Daniel Wu

Man with the Iron Fists

RZA punches someone’s eyeball out of its socket. That should be all you need to know to skip all this drivel and watch the red band trailer for the rapper’s directorial debut, The Man with the Iron Fists. Presented by Quentin Tarantino and co-writer Eli Roth, this kung fu flick looks bloody, ridiculous, and wonderful. It stars Lucy Liu, Russell Crowe, Jamie Chung, Rick Yune, Daniel Wu and a host of others in a plot that seems more like an excuse for constant on-screen melees and an empty weapons rack. Seven warring clans…a shipment of gold…yeah, yeah, yeah. Just keep kicking metric tons of ass and turning your body into bronze. Check it out for yourself (and click to change the setting to HD while you’re at it):

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This is the world we live in, one where Kevin Spacey dons a superhero costume and kicks ass in China. It’s a great day to be alive. Although this trailer for Inseparable doesn’t show it, the two-time Oscar winner rocks a lot of tight spandex and a helmet mask for the movie from Dayyan Eng. It also stars the great Daniel Wu (Shinjuku Incident, The Man With the Iron Fists). In a way, it would be far better if this trailer were insane, but it’s maybe even more bizarre that it’s, you know, not bizarre. It looks incredibly straight forward. Except the part where John Doe dressed up like a blue version of the guy in Super.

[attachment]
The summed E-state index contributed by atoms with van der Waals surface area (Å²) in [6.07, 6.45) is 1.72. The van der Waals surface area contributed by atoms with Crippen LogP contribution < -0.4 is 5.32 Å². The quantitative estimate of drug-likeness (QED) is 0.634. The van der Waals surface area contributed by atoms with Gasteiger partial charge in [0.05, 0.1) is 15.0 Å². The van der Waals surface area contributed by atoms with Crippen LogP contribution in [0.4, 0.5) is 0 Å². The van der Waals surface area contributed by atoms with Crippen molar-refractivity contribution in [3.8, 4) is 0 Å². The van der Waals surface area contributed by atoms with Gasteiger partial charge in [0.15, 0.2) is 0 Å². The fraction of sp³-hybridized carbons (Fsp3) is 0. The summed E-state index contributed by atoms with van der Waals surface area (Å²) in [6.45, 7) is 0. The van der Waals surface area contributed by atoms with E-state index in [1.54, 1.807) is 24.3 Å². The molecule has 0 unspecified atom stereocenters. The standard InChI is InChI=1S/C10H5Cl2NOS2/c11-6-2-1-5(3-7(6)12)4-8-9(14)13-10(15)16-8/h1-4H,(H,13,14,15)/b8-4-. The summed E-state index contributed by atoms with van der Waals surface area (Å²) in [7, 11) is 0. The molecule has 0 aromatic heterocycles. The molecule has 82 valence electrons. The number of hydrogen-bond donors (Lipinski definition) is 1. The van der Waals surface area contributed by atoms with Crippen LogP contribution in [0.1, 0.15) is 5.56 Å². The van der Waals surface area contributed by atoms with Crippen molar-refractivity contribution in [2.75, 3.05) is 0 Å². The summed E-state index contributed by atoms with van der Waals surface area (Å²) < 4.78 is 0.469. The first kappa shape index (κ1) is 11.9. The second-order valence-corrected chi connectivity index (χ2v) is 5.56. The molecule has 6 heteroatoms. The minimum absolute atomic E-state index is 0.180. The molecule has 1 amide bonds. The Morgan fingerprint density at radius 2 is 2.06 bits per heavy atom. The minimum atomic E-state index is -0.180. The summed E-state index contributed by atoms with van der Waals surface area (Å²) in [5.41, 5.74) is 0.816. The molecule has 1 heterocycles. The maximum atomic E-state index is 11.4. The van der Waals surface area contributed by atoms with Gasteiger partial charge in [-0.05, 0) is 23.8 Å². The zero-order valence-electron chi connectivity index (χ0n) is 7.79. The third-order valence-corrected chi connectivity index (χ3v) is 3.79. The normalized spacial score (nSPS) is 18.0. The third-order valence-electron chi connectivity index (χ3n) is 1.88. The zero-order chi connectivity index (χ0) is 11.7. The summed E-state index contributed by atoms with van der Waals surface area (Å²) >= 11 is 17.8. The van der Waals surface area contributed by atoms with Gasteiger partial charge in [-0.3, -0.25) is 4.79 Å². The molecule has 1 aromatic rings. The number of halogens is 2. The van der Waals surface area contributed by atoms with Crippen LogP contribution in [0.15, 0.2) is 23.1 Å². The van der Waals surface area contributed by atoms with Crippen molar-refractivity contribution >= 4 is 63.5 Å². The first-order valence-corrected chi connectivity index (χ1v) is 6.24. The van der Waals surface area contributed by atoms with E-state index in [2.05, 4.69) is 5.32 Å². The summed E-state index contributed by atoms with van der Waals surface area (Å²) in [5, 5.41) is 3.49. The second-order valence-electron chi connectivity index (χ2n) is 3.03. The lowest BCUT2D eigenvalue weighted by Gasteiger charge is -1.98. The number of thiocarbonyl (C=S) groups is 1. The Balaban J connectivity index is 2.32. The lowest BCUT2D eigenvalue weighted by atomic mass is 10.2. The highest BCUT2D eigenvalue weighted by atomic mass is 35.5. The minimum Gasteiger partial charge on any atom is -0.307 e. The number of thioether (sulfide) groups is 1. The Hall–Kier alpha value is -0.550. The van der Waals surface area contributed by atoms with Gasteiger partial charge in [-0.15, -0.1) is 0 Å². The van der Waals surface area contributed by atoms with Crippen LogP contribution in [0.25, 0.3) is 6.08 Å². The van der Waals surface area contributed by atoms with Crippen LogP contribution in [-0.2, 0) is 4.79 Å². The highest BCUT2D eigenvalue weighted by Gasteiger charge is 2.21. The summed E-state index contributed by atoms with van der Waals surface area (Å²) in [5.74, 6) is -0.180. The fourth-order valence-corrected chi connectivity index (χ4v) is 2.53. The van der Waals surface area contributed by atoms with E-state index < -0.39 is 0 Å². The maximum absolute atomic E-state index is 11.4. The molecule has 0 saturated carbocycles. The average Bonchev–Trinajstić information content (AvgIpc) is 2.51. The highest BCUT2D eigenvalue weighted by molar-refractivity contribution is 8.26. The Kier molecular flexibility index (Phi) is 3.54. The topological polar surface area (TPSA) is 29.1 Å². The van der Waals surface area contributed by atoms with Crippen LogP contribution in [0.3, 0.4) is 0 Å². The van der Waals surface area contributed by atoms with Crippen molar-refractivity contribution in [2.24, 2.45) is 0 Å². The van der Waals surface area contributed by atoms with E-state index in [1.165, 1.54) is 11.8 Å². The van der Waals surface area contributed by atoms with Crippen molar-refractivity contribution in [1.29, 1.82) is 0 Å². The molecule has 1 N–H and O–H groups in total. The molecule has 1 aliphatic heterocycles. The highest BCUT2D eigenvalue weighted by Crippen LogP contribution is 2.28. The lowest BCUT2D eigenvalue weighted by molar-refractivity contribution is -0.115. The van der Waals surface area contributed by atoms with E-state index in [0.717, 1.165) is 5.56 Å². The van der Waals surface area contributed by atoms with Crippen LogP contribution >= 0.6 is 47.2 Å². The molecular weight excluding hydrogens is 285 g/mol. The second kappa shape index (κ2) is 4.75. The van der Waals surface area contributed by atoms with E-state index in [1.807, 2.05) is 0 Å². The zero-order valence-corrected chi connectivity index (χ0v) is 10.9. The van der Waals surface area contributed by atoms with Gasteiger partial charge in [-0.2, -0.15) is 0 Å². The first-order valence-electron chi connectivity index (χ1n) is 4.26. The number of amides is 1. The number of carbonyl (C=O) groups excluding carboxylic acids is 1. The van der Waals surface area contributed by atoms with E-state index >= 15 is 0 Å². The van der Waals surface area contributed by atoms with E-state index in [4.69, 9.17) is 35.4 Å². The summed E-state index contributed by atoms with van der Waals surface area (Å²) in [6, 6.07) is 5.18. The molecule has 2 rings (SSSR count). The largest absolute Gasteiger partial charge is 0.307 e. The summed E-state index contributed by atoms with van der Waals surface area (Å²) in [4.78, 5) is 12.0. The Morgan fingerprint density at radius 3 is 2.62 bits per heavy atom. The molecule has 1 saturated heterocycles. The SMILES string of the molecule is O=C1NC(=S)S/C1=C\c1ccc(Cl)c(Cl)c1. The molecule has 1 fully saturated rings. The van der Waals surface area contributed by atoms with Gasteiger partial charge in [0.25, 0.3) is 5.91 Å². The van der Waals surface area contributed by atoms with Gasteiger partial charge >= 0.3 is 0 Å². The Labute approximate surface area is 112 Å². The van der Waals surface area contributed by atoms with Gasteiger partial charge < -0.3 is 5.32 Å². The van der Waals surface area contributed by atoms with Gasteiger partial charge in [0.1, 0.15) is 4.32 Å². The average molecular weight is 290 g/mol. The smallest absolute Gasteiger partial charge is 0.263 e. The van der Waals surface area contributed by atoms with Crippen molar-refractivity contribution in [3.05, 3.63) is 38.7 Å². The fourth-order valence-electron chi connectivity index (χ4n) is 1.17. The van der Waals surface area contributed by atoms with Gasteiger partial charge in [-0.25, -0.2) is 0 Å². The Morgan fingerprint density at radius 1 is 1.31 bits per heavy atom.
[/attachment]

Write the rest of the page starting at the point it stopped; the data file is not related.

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Foreign Objects travels the world of international cinema each week looking for films worth visiting. So renew your passport, get your shots, and brush up on the local age of legal consent… this week we’ve got a dinner date with Shakespeare. By way of China. Ang Lee’s phenomenal Crouching Tiger Hidden Dragon kicked off a decade of similarly beautiful wuxia epics with films like House Of Flying Daggers, Hero, The Promise, and Curse Of the Golden Flower. Lee’s film remains the best of the bunch by far, but one that comes close to equaling it in visual and aural beauty is The Banquet. It lacks the overwhelming emotion and heartbreaking romance of Lee’s Academy Award winning film, but it does have glorious imagery and cinematography, the always exquisite Zhang Ziyi, and a fine literary pedigree in a story based loosely on William Shakespeare’s Hamlet. Oh, it also has a lame Americanized title courtesy of the Weinsteins…

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